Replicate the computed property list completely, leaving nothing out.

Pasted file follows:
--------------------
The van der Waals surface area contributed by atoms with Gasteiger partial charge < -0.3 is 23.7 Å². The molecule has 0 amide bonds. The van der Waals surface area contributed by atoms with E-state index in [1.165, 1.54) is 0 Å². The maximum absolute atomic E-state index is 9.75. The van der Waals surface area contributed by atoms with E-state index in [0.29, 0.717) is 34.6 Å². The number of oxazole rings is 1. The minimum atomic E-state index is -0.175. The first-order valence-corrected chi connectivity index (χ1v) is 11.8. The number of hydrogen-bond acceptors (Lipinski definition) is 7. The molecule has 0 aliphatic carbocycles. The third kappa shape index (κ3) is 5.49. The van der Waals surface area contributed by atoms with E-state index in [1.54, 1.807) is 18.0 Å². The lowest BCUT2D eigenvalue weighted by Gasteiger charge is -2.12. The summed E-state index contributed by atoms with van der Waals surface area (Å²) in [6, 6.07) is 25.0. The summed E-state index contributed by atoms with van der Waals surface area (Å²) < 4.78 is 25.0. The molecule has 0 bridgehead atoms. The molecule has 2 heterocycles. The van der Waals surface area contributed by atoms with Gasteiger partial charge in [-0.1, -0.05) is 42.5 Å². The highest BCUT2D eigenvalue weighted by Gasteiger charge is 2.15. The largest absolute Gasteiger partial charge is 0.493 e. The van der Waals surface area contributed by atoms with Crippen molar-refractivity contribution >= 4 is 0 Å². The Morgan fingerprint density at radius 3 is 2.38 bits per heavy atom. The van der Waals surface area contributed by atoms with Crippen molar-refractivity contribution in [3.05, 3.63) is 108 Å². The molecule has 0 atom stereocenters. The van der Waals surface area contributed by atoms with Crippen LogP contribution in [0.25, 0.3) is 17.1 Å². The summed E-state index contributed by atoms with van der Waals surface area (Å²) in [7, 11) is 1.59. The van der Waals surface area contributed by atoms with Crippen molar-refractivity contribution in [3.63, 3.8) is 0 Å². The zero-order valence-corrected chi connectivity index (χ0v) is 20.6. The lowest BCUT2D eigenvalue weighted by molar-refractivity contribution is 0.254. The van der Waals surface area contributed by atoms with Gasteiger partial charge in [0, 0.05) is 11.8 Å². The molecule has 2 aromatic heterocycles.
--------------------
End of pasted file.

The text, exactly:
The van der Waals surface area contributed by atoms with Gasteiger partial charge < -0.3 is 23.7 Å². The molecule has 0 amide bonds. The van der Waals surface area contributed by atoms with E-state index in [1.165, 1.54) is 0 Å². The maximum absolute atomic E-state index is 9.75. The van der Waals surface area contributed by atoms with E-state index in [0.29, 0.717) is 34.6 Å². The number of oxazole rings is 1. The minimum atomic E-state index is -0.175. The first-order valence-corrected chi connectivity index (χ1v) is 11.8. The number of hydrogen-bond acceptors (Lipinski definition) is 7. The molecule has 0 aliphatic carbocycles. The third kappa shape index (κ3) is 5.49. The van der Waals surface area contributed by atoms with E-state index in [1.54, 1.807) is 18.0 Å². The lowest BCUT2D eigenvalue weighted by Gasteiger charge is -2.12. The summed E-state index contributed by atoms with van der Waals surface area (Å²) in [6, 6.07) is 25.0. The summed E-state index contributed by atoms with van der Waals surface area (Å²) < 4.78 is 25.0. The molecule has 0 bridgehead atoms. The molecule has 2 heterocycles. The van der Waals surface area contributed by atoms with Gasteiger partial charge in [-0.1, -0.05) is 42.5 Å². The highest BCUT2D eigenvalue weighted by Gasteiger charge is 2.15. The largest absolute Gasteiger partial charge is 0.493 e. The van der Waals surface area contributed by atoms with Crippen molar-refractivity contribution >= 4 is 0 Å². The Morgan fingerprint density at radius 3 is 2.38 bits per heavy atom. The van der Waals surface area contributed by atoms with Crippen molar-refractivity contribution in [3.05, 3.63) is 108 Å². The molecule has 0 atom stereocenters. The van der Waals surface area contributed by atoms with Crippen LogP contribution in [0.25, 0.3) is 17.1 Å². The summed E-state index contributed by atoms with van der Waals surface area (Å²) in [7, 11) is 1.59. The van der Waals surface area contributed by atoms with Crippen molar-refractivity contribution in [3.63, 3.8) is 0 Å². The zero-order valence-corrected chi connectivity index (χ0v) is 20.6. The lowest BCUT2D eigenvalue weighted by molar-refractivity contribution is 0.254. The van der Waals surface area contributed by atoms with Gasteiger partial charge in [0, 0.05) is 11.8 Å². The molecule has 2 aromatic heterocycles.